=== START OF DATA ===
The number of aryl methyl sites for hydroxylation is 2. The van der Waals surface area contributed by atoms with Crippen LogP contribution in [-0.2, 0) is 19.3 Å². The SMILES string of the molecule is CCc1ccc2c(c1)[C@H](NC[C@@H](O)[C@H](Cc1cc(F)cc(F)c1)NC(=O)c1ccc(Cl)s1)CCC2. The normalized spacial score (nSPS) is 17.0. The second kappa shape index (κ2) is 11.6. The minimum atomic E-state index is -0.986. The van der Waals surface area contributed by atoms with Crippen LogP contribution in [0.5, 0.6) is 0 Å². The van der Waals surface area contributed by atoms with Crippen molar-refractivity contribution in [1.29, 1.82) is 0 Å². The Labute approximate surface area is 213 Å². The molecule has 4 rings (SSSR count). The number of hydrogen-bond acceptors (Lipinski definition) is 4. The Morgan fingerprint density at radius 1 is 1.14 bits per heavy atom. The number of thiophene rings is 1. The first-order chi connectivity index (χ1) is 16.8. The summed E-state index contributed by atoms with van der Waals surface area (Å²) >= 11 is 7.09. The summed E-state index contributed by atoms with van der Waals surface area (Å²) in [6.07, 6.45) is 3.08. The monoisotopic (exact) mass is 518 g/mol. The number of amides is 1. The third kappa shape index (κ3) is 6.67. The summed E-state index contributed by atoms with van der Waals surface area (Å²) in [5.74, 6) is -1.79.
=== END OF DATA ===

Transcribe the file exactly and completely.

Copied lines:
The number of aryl methyl sites for hydroxylation is 2. The van der Waals surface area contributed by atoms with Crippen LogP contribution in [-0.2, 0) is 19.3 Å². The SMILES string of the molecule is CCc1ccc2c(c1)[C@H](NC[C@@H](O)[C@H](Cc1cc(F)cc(F)c1)NC(=O)c1ccc(Cl)s1)CCC2. The normalized spacial score (nSPS) is 17.0. The second kappa shape index (κ2) is 11.6. The minimum atomic E-state index is -0.986. The van der Waals surface area contributed by atoms with Crippen LogP contribution in [0.5, 0.6) is 0 Å². The van der Waals surface area contributed by atoms with Crippen molar-refractivity contribution in [1.29, 1.82) is 0 Å². The Labute approximate surface area is 213 Å². The molecule has 4 rings (SSSR count). The number of hydrogen-bond acceptors (Lipinski definition) is 4. The Morgan fingerprint density at radius 1 is 1.14 bits per heavy atom. The number of thiophene rings is 1. The first-order chi connectivity index (χ1) is 16.8. The summed E-state index contributed by atoms with van der Waals surface area (Å²) >= 11 is 7.09. The summed E-state index contributed by atoms with van der Waals surface area (Å²) in [6.07, 6.45) is 3.08. The monoisotopic (exact) mass is 518 g/mol. The number of amides is 1. The third kappa shape index (κ3) is 6.67. The summed E-state index contributed by atoms with van der Waals surface area (Å²) in [5.74, 6) is -1.79.